Warren Buffett opened his annual letter to the shareholders of Berkshire Hathaway--where he serves as chairman of the board--with a disclaimer: “A number of good things happened at Berkshire last year, but let’s first get the bad news out of the way.”

He apologized for the lackluster gains of 2012, noting, “When the partnership I ran took control of Berkshire in 1965, I could never have dreamed that a year in which we had a gain of $24.1 billion would be subpar. But subpar it was.”

Buffett then went on to describe several deals and acquisitions from the past year that had him excited. Among them, surprisingly: newspapers. Berkshire Hathaway has acquired 28 daily newspapers in the past 15 months at a cost of $344 million.

“This may puzzle you [as] I have long told you in these letters and at our annual meetings that the circulation, advertising and profits of the newspaper industry overall are certain to decline,” he wrote.

Why, if newspaper sales are going down the tubes, would one of the world’s most recognizable serial entrepreneurs invest in them?

There are a few reasons, Buffett explains. And you might learn something from them.

The product is something people will always want.

“News is what people don’t know that they want to know,” Buffett quips. He believes that people will seek out the news--or information that is of particular importance to them--no matter what.

The trick, he says, is determining how to provide news to consumers in a way that is immediate, easy to access, reliable, comprehensive, and cheap. Oh yeah, and still make a profit doing it. He thinks that can be done.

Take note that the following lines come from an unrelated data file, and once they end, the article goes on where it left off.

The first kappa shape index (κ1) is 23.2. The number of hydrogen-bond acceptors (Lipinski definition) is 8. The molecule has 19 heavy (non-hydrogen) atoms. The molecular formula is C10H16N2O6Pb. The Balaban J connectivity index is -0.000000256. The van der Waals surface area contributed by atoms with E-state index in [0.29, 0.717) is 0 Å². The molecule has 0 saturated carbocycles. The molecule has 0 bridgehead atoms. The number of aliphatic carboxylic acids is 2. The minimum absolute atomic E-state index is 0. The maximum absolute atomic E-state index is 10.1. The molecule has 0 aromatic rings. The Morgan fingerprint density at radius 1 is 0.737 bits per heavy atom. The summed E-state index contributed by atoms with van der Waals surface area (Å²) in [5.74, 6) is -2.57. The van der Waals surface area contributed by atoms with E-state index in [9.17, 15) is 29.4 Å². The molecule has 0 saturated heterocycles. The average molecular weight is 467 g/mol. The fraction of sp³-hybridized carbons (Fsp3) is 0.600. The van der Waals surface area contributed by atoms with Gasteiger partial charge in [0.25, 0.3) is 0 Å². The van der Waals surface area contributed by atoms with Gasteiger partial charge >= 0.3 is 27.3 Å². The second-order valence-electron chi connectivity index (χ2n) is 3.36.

The industry has evolved--but the product still has value.

According to Buffett, the word “news” used to mean what we think of as “breaking news.” In other words, news meant highly exclusive information delivered to the public in a timely manner. That’s all changing now, he says.

“Stock market quotes and the details of national sports events are old news long before the presses begin to roll,” Buffett says. But people still rely on old-school papers for the delivery of local news--an argument that has been reinforced time and again by the continued growth of the so-called "hyper local" news market.

“Wherever there is a pervasive sense of community, a paper that serves the special informational needs of that community will remain indispensable to a significant portion of its residents," Buffett says.

Great innovators embrace challenges.

“Even a valuable product can self-destruct from a faulty business strategy,” writes Buffett. This, it would seem, is how he categorizes the advertising-dependent business model of traditional newspapers. The time is ripe for a new strategy, he contends, citing pay models like those adopted by The Wall Street Journal and The New York Times.

But will the public pay for small town news? Sure, Buffett says. He's seen it done.

He cites the Arkansas Democrat-Gazette as the "main exemplar for local newspapers." The Democrat-Gazette adopted a pay format early on, he says, and has been able to retain circulation “far better than any other large paper in the country.”

Berkshire Hathaways's newspapers, Buffett says, have only just begun exploring pay arrangements in the past year--but he's hopeful.

Whatever pay model works best will be copied--and widely, he says. Of course, Buffett is still a pragmatist. And he does not approach the newspaper business with naivete. Berkshire Hathaway, he says bluntly, "will not continue the operation of any business doomed to unending losses."